“One of our major problems is finding clients who can afford our products and who appreciate handcrafted stairs, cabinets and furniture. Upper end cabinetry is our niche and The Scout Guide targets that demographic within our 15-mile operating area.”
But keeping the company name out there for everyone to see doesn’t always assure an even, consistent flow of work. “This past winter we had a dry spell similar to the recession and we invented things to keep the guys busy. Then we were buoyed in spring 2016 by four cabinet jobs and a staircase. Right now, we have people waiting, which you could call a backlog. We average about 25 jobs a year, including staircases.”
Marshall says designing a staircase requires an expanded set of guidelines and an open mind. The available space will automatically dictate the form, be it winding, spiral or straight, as well as the degree of the turns and the number of treads.
“One of the greatest architects, Thomas Jefferson, hated the amount of space a staircase required, so he built narrow, steep spirals with tight turns. Today the building codes won’t allow those. And it’s probably a good thing; those stairs were hard to traverse and impossible for moving furniture.”
Marshall likes the winding form because it can be a space saver over straight stairs, it’s pleasing to the eye and a challenge to design. For a visual reference, think of the sweeping staircases in the old Southern plantations.
Though they seem to be going out of style, Marshall has designed several spiral stairways with no risers and no skirt. “Riser-less stairs can appear to be free floating, but they have different requirements. When you take away the risers, the supporting framework has to be substantially thicker so there’s no sway or bounce and the rail system has to be perfectly engineered to stabilize the whole structure.”
Albion recently crafted a grand spiral stair for a monastery. The white oak framework was built in the shop and transported to the site where the major architectural details were added. The skirt was formed by gluing together four thin strips of poplar and clamping them into a 180-degree curve. Like all spirals, the staircase revolves around a post secured to the floor. It was completed in about three months and cost around $14,000.
Marshall built a scaled mockup of a spiral stair to help his clients see how it would appear in different configurations. His model shows where you get on the stairs and where you step off as it’s rotated either clockwise or counterclockwise.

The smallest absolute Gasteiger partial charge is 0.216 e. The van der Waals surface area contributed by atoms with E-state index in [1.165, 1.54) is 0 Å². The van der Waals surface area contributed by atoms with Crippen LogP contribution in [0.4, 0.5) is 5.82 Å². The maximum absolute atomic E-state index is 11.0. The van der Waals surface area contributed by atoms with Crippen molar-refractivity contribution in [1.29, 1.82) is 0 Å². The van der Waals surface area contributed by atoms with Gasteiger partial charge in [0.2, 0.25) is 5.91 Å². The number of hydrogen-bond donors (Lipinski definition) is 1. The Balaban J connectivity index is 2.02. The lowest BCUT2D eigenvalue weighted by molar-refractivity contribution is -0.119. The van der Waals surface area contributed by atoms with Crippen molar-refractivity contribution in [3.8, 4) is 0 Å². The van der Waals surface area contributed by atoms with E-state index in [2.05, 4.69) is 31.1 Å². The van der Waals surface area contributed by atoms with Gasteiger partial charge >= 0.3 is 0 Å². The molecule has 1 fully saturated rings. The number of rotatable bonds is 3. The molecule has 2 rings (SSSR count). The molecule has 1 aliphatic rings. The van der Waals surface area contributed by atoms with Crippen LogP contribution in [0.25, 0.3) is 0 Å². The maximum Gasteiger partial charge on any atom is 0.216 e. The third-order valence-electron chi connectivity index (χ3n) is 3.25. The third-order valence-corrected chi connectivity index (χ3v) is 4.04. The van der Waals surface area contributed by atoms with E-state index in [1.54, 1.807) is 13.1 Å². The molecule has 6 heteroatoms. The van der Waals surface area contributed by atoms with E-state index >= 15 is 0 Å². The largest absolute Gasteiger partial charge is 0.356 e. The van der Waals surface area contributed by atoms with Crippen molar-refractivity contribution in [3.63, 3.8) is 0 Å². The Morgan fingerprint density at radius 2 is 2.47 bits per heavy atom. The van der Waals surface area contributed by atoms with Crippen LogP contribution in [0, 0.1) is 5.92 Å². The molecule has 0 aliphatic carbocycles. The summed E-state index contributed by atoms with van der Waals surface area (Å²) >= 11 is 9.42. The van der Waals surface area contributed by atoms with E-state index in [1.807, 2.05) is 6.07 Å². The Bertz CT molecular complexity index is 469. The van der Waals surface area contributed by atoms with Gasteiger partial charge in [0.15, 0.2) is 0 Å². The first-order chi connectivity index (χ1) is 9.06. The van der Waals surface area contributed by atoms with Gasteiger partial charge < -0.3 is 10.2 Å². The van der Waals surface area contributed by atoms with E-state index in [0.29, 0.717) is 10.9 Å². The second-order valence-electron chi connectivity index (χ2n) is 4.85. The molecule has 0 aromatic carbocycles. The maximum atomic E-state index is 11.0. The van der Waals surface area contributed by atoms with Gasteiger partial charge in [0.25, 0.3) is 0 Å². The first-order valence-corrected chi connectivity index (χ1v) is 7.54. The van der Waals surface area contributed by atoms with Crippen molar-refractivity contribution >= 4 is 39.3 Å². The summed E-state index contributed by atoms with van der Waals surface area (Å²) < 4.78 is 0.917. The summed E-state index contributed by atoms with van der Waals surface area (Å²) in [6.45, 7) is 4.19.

Stairs have been in Marshall’s mind since childhood when he made a small step ladder for his mother’s “larder”. “It took one whole school term to design and build,” he says. “I was taken with the whole process and wanted to build more. To me a good stairway seems like a great invention every time.”
Taking on cabinets and furniture
The drawing board is a mainstay at Albion. Marshall gets along well with pencil, ruler and a piece of graph paper; he’d rather not let technology interrupt his flow of ideas. Though he prefers doing scale drawings, he might supplement with CAD renderings, especially to check the construction feasibility of his cabinet designs.
“I wouldn’t say I’m a Luddite, but I still prefer to do things by hand. I like hand tools and using an old-fashioned plane, for example. But, of course, in the shop we have the essential power equipment to get the job done; we buy only used and only what we need.”
Albion’s inventory of power tools includes a SCM SC3 MiniMax table saw; Bridgewood shaper; Bosch router; Timesaver sander; Blum Minipress; Hitachi miter saw; 16” Delta jointer, and Grizzly dust collector. There’s no CNC right now, as it isn’t needed for the work the company does.
Crafting cabinets uncompromised in quality and precision is a source of pride at Albion. It likes to purchase top-of-the-line, up-to-date hardware and built-in features from Hafele. Currently it’s using a new, smoother pullout pantry unit, and metal retracting storage baskets, which expand cupboard space and swing from back to front for easy access.